The Tzemach Tzedek told Reb Hendel, when he came for private counsel: "Learning Zohar lifts up the soul. Learning Midrash wakes up the heart. Tehillim with tears washes out the person that holds this heart and this soul.”

Hayom Yom, 16 Tevet.

One Precious Tear

It was perhaps the most confusing month of my life, when I felt more lost, more out of place than at any other time.

We were eight student artists, musicians, poets and actors, touring in a single Volkswagen van through northern British Columbia in the month of May, visiting secondary schools on a federal grant to bring the arts to the children of lumberjacks and miners. We slept on gymnasium floors, in makeshift tents and even right there in the van, all of us together, the crazy bunch we were.

I had never lived in such close contact with people outside my family before—every day for every hour of the day. But instead of closeness, I felt so different from them. Perhaps each of us felt so different from each other.

There was friendship, but it could explode in anger in a moment. There were times for fun and celebration together—but they could suddenly transform into So it was that one morning I rose earlier than the rest from the school’s gymnasium floor, I showered, and in that shower I perceived that I must speak to G‑d.frustration and coldness with a single, simple gesture. And the meaning of the other’s words—you never knew whether they were innocent packets of meaning or arrows intended to hurt.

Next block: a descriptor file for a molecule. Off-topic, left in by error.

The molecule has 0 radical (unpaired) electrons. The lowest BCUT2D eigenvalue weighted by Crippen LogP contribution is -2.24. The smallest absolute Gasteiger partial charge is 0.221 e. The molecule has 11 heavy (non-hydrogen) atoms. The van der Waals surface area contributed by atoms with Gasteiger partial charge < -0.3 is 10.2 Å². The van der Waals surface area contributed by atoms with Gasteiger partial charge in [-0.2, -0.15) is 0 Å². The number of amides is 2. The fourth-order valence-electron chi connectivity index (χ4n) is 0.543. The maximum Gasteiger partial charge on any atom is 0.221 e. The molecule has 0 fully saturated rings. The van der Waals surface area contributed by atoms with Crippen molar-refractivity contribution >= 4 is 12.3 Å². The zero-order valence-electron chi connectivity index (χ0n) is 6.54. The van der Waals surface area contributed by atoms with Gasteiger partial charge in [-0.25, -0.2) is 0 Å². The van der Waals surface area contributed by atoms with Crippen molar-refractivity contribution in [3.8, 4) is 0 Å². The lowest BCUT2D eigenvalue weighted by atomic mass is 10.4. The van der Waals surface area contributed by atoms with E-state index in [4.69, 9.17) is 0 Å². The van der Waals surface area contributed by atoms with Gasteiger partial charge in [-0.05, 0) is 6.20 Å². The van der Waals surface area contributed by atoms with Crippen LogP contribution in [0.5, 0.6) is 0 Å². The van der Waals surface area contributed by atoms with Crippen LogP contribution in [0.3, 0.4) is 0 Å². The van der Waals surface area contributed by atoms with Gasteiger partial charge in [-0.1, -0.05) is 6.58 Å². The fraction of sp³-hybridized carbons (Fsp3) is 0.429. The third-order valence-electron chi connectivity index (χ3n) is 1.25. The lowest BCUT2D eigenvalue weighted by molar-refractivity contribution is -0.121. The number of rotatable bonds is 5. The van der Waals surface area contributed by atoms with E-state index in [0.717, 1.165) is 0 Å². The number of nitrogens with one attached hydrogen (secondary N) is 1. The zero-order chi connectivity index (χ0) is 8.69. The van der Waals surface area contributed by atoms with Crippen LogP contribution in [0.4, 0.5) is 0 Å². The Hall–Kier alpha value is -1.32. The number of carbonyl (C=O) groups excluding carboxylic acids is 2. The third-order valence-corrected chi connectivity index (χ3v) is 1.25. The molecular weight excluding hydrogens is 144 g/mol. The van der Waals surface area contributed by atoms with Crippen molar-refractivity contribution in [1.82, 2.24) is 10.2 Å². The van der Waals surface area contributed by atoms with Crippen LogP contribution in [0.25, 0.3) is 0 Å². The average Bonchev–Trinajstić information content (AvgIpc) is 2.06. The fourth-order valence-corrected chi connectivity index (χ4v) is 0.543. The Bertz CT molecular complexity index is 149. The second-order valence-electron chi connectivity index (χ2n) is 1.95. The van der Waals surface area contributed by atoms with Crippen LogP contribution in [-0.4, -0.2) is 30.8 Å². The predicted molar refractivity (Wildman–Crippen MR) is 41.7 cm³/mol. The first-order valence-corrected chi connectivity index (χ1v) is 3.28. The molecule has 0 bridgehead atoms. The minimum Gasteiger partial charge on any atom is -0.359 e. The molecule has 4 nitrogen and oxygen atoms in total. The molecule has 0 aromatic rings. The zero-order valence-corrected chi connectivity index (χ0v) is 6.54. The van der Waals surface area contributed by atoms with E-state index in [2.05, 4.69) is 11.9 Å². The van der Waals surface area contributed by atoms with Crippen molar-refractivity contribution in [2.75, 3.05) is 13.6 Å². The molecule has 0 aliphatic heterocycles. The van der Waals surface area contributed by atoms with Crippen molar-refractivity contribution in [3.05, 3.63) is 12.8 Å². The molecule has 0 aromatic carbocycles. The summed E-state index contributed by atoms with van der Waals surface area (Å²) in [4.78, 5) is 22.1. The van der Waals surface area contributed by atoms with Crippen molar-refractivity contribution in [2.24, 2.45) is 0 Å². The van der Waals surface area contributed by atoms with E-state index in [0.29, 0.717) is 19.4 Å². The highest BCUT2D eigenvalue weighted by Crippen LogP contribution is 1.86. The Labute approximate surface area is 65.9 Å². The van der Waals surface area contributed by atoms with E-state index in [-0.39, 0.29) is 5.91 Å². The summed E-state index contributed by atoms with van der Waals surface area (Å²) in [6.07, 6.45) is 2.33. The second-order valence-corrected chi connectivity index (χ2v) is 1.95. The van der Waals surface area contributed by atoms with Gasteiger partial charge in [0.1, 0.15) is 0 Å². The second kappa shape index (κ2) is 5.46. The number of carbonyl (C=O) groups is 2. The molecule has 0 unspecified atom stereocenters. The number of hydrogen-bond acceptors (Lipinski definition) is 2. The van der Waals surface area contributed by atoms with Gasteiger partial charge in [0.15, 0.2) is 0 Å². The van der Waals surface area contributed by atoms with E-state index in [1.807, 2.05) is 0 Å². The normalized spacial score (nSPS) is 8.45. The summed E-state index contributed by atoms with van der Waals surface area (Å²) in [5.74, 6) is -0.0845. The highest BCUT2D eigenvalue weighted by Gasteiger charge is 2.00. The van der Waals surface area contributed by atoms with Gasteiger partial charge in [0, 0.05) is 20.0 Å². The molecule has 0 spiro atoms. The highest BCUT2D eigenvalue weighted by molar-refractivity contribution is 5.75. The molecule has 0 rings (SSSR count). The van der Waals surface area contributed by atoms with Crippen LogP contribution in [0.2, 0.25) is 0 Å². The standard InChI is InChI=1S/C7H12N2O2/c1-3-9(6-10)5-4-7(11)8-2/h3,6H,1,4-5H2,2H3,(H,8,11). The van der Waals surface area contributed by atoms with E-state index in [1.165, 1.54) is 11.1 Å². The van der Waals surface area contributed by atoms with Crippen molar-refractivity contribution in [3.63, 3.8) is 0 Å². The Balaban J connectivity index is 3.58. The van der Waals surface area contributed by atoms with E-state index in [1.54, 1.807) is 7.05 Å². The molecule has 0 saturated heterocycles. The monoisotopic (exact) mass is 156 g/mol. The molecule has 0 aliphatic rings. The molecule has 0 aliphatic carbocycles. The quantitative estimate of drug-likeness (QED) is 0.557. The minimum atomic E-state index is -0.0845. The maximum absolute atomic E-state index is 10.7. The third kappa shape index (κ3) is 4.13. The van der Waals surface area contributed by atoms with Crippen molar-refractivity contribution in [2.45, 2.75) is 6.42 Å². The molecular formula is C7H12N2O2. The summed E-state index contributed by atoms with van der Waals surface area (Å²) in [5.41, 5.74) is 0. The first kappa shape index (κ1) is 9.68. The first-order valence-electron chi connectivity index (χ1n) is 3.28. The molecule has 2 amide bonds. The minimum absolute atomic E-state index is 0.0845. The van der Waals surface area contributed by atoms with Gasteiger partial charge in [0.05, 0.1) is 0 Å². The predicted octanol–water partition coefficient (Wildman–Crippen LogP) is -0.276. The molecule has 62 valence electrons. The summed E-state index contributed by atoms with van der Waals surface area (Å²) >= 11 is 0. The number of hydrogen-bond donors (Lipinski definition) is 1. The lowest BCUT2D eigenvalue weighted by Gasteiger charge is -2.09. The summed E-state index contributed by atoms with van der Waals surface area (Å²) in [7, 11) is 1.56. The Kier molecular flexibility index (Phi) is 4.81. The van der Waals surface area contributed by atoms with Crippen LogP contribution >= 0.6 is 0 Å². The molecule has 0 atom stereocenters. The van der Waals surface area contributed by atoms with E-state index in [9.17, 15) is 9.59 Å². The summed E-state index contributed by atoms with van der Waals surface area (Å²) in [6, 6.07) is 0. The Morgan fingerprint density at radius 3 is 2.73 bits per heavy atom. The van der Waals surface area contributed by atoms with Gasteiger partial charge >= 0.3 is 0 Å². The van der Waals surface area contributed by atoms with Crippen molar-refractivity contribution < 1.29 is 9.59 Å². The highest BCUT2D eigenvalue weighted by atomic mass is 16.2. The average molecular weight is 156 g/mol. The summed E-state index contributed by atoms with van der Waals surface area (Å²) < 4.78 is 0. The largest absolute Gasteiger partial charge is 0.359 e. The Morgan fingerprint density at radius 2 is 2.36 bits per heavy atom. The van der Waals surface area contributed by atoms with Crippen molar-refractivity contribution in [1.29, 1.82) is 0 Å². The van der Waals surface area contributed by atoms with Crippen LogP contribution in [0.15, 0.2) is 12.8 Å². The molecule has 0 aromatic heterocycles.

So it was that one morning I rose earlier than the rest from the school’s gymnasium floor, I showered, and in that shower I perceived that I must speak to G‑d.

I had spoken with G‑d many years back as a child. I had asked Him to make the sun shine the next day so I could ride my bike. I had asked him to quiet the angry voices around me that bit so hard. When I was lost, I relied on Him to show me the way, and when I was lonely, I knew He was there with me.

But at some point, as I strove to become a man that did all the things that men did, I had left Him behind, so that for some time now we had not spoken a word. We were apart.

And now I needed to talk with Him once again, after this long, much too long, time of silence between us.

I dressed. Then I attempted to pour out my heart in words.

But the words were artificial, the sort of words a literature major might compose. They came not from my soul, not from my heart, but out of the chatter in my brain, or devised by the calculated notions of my mind.

So I decided I needed no words. I sang—as I used to sing as an adolescent, just allowing the melodies to come, freeing my heart to rise through my breath to my lips.

But the tunes were false, the work of the student of music composition I was, the voice of a trained vocalist.

Until I lost it. I crumpled to the ground in frustration. Here I was in the close company of seven others my age with no one I could speak to, no one I could ask to help me understand, and all I wanted was to speak to the G‑d of my youth—and even that was stolen from me. It was an unbearable pain, like the pain of a man lost in an endless maze as the sun goes down and all hope for rescue is abandoned—so I was imprisoned in my own insincerity, my internal dissonance, in my incapacity to be real, to release my inner pain.

I looked at my bare fist and there glistened a tear. Just a single tear.

But that was enough. Because I didn’t remember crying. I hadn’t tried to cry—I didn’t want to, and certainly I didn’t want anyone to find me crying. So I knew this tear must be real. That one alone. For any tear that came after would be a conscious tear, and therefore the manufacture of my hijacked mind.

Soon after, I left the group and hitchhiked back home, taking my time, often alone on mountain trails, or sleeping at the side of the road. It was in the summer months that followed that I found my way towards a wholesome life as a Jew, keeping Shabbat, eating kosher, and—eventually—studying in a yeshiva.